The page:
He slipped his hand underneath my sweater. It was the most action I had gotten in two months.
“Just make sure you speak into the microphone.”
Cluj-Napoca was only a large city by Romanian Standards. By all other standards it was modest, tucked away in the Carpathian Mountains, deep inside Transylvania. Due to its small size and even smaller airport, it never hosted more than a few Americans at any one time, most of which were older citizens and academics. Since we were only twenty, American, and arguably adorable, we were considered a novelty and as with all novelties, it was time to make our television debut.
The station was nothing like how I imagined. There was no glitter or glam, no free food or lighted vanities. There were only two cameras, one cracked mirror and an old coffee maker in the corner. One wall was bright orange and had Cluj painted in purple graffiti. The couches, which I assumed we’d be sitting on, began to show their age with tattered corners and springs fighting hard to pierce the pleather.
We walked into the main room with caution, unsure where to look or whom to speak to. A small man shuffled over to us in a hurry. He was relatively young, perhaps thirty, with a shaved head and a collar shirt.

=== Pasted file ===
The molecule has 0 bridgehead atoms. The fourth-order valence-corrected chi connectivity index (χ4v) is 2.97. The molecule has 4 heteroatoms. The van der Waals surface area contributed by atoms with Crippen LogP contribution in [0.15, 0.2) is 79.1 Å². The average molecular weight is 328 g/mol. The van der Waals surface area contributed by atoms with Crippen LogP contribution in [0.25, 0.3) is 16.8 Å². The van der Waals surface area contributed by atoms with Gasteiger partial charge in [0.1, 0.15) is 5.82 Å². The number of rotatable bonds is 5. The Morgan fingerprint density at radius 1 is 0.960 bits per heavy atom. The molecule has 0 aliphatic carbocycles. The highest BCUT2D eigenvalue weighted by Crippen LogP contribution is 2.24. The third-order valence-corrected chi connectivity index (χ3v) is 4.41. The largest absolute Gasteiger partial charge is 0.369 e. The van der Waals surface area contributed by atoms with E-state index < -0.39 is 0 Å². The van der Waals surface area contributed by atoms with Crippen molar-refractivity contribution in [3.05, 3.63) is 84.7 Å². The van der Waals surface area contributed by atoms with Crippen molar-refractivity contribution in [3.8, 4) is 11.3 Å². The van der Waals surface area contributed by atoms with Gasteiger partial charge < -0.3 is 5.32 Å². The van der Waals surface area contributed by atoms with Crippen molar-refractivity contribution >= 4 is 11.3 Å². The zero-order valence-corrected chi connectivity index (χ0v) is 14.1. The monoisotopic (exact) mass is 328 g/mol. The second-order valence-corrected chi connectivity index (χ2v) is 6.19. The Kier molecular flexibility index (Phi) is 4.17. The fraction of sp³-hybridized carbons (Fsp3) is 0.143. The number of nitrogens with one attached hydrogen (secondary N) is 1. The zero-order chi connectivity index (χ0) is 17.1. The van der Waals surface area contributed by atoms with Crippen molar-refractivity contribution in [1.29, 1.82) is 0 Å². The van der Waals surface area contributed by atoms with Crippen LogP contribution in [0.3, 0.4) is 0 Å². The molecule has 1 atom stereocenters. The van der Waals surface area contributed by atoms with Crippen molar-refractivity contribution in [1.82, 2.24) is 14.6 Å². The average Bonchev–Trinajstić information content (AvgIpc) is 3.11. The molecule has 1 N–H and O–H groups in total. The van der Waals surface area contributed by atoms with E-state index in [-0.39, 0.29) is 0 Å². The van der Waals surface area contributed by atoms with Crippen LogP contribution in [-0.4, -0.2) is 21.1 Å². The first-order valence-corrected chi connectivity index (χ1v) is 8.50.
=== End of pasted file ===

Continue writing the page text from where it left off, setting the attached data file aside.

“Andre.” We shook his hand before he shuffled back to a producer.
“That was Andre, he’s the host, very nice boy, you’ll love him.” Before we could say anything, Nicolescu turned away and headed towards the free coffee. Ellie and I, still unsure of how to respond, cooled our heels next to the camera waiting for our cue.
“Sit!” a female producer grabbed our wrists and dragged us to the worn couches.
“They’ll just ask you a few questions about your time in Romania, America, and culture clash.” Dr. Nicolescu had promised us the previous day.
“Relax girls; it’ll be fine, just like a chat.” The host, Andre.
I looked over at Ellie one last time before we went on air, her posture was perfect. Bitch.
“Ellie! How do I look?”
“Totally hot, me?”
“I’m sort of nervous, what if we fuck this up?”
“Relax; just be super American, they’ll love us.”
The morning music began to play and Andre was off, speaking a mile a minute in Romanian. Two months of Romanian and I could only catch every tenth word or so. Our translator drifted over to the corner and began drinking coffee and chatting to the camera guy.